> minutes  fighting Mandrake.  Full balls is nice, but how about having a
> system that is  full balls, but ALSO is as easy to configure as mandrake?

as you can probably imagine, having the best of both worlds is difficult
for any vendor, I can't think of any vendor(of any platform) that has
pulled it off to the point I was satisfied, SuSE 7.3/8.0 came close but
they lack a 'menu'(e.g. debian) system, which makes the menus in afterstep
under SuSE nearly useless(extreme example, they still have x11amp listed
in the menu system, not sure how long you've been using Linux but x11amp
was discontinued back in 1998 or 1999).

> People on IRC tell me that my hardware is flaky, yet it works perfectly
> with  Mandrake.  People on IRC were rude, and even elitist, and made fun
> of me more  often then helping me.  A stark contrast to the helpfullness
> of the folks on  the mailing list, odd.

while i do irc everyday I don't hang out on the debian or even linux
channels(or any OS-specific channels), so I can't really comment there.
Some hardware is more flakey then others depending on what drivers
are available. Debian does not include a lot of exotic drivers, nor
do they have a heavily patched(e.g. mandrake/redhat/suse) kernel.

> The ironic thing is that my computer was so stock, it was Lynksis NC100
> card  (tulip module) with a ESS1969 Solo card, a s3ViRGE 4mb video card,
> and a  Logitech USB wheel mouse.  This should not have taken me two weeks
> to  configure on ANY distro.  The point is that Debian is flaky, it is

The linksys card I haven't used, though I have 2 Netgear cards which
use the tulip card(no problems..), S3 Virge I can imagine some problems
there, S3 had many revisions of the Virge chipsets, some of them flat out
don't work in Xfree. I had similar problems when I first started I had
a Number Nine Imagine 128 series 2, which Xfree didn't work well with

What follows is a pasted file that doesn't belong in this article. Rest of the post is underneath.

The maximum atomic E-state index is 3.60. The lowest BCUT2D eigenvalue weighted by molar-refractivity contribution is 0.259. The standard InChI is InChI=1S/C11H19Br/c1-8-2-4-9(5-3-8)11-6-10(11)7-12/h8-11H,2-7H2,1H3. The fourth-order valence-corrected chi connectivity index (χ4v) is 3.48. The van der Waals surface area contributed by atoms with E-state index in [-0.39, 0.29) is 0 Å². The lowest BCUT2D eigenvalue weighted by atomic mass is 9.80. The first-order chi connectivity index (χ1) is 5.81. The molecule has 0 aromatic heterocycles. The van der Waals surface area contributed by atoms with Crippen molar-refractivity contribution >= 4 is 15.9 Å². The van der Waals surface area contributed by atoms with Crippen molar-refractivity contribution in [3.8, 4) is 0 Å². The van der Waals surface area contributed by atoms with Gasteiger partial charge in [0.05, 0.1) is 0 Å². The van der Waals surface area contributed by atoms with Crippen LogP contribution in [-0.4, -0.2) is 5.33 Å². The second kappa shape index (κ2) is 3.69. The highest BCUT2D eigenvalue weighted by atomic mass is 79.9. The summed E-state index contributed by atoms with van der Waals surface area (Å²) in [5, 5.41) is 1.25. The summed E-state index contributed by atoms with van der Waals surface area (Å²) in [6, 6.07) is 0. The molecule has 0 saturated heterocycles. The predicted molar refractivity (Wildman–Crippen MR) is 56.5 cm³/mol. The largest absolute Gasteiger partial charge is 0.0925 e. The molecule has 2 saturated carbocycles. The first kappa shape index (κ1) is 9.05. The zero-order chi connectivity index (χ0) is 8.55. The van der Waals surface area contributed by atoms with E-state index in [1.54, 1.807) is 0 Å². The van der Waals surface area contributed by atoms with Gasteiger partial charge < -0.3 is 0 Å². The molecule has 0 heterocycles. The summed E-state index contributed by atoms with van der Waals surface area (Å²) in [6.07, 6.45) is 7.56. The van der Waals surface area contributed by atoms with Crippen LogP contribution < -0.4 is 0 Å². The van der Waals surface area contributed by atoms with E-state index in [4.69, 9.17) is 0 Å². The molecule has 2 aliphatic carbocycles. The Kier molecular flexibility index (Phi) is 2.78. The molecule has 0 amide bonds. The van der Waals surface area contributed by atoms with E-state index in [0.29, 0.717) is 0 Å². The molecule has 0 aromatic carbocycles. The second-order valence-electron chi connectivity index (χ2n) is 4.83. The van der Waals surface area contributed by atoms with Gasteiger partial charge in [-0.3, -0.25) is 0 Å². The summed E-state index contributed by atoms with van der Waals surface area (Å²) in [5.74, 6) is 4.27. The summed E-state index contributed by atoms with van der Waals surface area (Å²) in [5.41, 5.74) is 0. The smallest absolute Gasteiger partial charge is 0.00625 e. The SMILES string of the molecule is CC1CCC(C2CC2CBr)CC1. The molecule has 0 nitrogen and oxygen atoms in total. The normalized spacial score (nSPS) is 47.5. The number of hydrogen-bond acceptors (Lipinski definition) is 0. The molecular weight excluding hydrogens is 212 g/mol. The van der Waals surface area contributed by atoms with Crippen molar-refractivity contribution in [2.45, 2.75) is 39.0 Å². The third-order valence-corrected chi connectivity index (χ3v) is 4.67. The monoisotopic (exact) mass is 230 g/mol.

back then, after a couple months(yes months) i gave up and bought a copy
of Accelerated X and it worked fine.(this was on slackware). the USB
mouse I can see a bit of trouble, since I compile my own kernels it
wasn't hard for me there was a useful document in the kernel source
that talked about it, and i had my mouse up and goin pretty quick.

> many can claim, I guess I  got EXACTLY what I paid for.  Good luck to all
> of you, and thanks again.

when i think of debian's "crude" configuration all i gotta do is think
about solaris to see some really nasty stuff. to this day I do not
know how to change the configuration of the X server(refresh/resolution/color
depth), nor setup the mouse or even know where the configuration is located
at. IRIX has some halfway decent admin tools, AIX and HPUX are good too,
Tru64 I recall had some ok ones too.

then I look at freebsd, or openbsd(haven't tried netbsd) and the
configuration there is much harder(IMO despite 7-8 years of unix
and linux experience). Though I am getting better at freebsd as
time goes on.

I just wrote this to try to point out that your not alone in having
some troubles here and there, I for one think of it as an opportunity
to learn new stuff, but then I do this for a living so maybe its
just me.


Reply to: